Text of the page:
This past Thursday, 85 Jewish communal professionals attended a diversity forum hosted by The Darrell Friedman Institute for Professional Development, a program of The Associated: Jewish Community Federation of Baltimore. The event was a culmination of a year-long cohort learning process on appreciating diversity and inclusion, funded by the Blaustein Fund of The Associated.
The first speaker at the forum was Allison Fine, renowned author and innovator of the term “matterness.” The key to success for any community program, fundraising campaign, or general engagement initiative is addressing the universal human need to “matter,” she said. Fine cautioned that in our era of digital marketing, we tend to lean too heavily on social media as a primary tool of engagement. The best use of this tool would be to enhance and support real human relationships. Creating and maintaining those relationships marks the path of success for any nonprofit.
In this spirit, the program then opened the floor to the voices of 14 individuals in the Baltimore community who come from populations that require more sensitivity. These stories were read by volunteers to preserve anonymity, but most contributors were sitting in the room. One vignette came from a day school parent who is a Jew of color and had encountered insensitivity from people which, despite being unintentional, had serious negative ramifications for her child’s identity as a Jew and person of color.
Another story was from the mother of an Orthodox gay son, and told of her experience of loneliness during the time her son first came out and she didn’t have anyone to talk to. Another example came from our disability community: when her synagogue was undergoing renovation, a woman was told that the one handicapped-accessible entrance, around the back and through an alley near a dumpster, would continue to serve as the only such entrance as it would not be worthwhile to make expensive changes to the construction plan to create a more accessible entryway to the shul.
A deaf child who, because of the coach’s fears for his safety, was told that he could not be on the swim team.
A Jew of color who, though a regular in his synagogue, is constantly asked by members who are less regular if he is in the right place or if he needs help following along.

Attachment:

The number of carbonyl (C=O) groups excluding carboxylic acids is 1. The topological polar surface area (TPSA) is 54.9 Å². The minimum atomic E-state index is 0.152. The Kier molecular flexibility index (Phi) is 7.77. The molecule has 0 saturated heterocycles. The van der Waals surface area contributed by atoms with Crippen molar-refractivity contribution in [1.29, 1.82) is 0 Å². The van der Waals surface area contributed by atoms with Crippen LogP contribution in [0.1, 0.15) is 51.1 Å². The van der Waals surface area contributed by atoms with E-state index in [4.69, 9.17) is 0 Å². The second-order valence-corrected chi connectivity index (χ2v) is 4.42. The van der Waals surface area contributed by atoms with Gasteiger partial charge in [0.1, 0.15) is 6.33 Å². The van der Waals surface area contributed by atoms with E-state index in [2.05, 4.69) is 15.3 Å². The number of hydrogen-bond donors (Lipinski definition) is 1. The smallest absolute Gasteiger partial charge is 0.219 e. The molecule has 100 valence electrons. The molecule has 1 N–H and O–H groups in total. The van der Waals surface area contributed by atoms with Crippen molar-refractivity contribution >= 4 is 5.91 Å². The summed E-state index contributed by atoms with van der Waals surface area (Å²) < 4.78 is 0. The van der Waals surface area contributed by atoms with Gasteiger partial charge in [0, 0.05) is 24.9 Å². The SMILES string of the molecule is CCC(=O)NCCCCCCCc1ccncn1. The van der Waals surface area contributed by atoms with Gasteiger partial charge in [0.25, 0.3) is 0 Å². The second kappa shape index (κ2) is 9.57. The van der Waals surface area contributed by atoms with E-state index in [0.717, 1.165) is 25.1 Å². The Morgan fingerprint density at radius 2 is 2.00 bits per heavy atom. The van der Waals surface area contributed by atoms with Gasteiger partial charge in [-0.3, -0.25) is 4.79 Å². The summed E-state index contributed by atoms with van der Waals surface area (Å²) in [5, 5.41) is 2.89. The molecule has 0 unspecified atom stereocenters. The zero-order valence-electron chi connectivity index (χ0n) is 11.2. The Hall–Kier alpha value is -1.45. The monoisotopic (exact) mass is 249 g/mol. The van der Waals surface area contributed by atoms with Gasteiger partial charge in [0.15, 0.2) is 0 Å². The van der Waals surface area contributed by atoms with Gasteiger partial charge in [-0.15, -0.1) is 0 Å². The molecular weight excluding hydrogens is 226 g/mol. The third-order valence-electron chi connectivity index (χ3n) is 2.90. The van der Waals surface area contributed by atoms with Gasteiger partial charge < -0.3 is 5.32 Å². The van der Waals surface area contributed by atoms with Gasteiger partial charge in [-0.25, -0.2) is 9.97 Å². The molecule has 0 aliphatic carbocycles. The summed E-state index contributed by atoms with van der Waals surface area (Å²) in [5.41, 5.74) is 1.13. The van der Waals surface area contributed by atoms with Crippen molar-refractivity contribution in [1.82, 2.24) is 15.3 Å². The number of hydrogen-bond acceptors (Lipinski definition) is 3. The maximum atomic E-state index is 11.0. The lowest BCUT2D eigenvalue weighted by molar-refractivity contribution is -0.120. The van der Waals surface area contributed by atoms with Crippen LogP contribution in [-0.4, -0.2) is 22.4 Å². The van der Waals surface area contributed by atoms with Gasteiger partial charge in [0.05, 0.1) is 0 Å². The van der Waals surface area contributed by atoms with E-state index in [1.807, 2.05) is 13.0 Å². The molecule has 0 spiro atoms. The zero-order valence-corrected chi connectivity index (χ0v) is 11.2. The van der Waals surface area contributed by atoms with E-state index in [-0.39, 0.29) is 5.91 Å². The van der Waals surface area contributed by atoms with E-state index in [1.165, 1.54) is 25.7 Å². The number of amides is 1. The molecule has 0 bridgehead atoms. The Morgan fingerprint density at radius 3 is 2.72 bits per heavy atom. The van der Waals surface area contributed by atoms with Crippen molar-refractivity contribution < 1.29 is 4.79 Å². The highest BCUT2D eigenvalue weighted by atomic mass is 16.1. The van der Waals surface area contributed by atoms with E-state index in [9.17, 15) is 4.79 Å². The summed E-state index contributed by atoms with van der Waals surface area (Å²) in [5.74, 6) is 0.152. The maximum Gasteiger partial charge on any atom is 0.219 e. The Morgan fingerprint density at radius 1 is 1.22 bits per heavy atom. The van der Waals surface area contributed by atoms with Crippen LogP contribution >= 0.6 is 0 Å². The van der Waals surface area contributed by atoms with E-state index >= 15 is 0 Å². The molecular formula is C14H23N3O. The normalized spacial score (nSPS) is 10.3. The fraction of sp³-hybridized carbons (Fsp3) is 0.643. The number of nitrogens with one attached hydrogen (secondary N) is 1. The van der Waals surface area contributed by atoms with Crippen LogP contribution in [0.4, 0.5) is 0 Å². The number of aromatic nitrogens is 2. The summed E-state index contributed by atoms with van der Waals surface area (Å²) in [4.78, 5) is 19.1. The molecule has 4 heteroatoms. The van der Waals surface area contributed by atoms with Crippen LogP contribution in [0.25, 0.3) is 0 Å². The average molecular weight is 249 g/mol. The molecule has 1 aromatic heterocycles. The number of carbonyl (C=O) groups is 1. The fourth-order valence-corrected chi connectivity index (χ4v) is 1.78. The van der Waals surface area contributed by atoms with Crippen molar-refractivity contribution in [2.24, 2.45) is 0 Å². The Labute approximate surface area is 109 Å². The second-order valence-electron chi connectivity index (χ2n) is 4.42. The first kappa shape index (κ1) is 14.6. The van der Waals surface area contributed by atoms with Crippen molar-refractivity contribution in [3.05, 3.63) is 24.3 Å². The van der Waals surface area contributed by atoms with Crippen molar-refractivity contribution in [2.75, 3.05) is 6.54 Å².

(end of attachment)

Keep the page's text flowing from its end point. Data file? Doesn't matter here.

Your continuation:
he facilitator, Mandy Diamond of Bluezone Thinking, led the group in a reflection on how to move from our initial problem-solving habits, which at times may not be able to address the needs of an individual in that very moment, and to move into an approach of empathy and active listening. How do people feel when they believe they do not matter? Can I say something or respond in a way that will let a person know that he or she does matter? The answer is always yes, Diamond said.
While she also addressed pathways for organizations to assess physical, communication, or policy changes, Diamond expressed strongly that sometimes it is not possible to make shifts based on an organization’s values. However, in every moment we do have the responsibility and capability to make the person before us feel that he or she matters. It behooves us to take these conversations back to our organizations and understand how respect and understanding are key, as we are all different from each other, we are unique individuals, yet we all have more in common than we think.
There is a saying that each person should carry around a note in each pocket. In one, the note says, “The world was created for me alone.” In the other pocket, the note says, “I am as irrelevant as the dust of the earth.” This is both a humbling and motivational practice. However, when we encounter others, we don’t expect them to have this down. Some people may live like they are only the dust of the earth and may be treated by others that way. We have the obligation as a community to remind each of our members of the note that says, “The whole world was created with you in mind.”
This event was a step deeper into the heart of what inclusivity is about.
Miriam Gross is the Engagement Coordinator at The Darrell D. Friedman Institute for Professional Development, an agency of The Associated: Jewish Community Federation of Baltimore.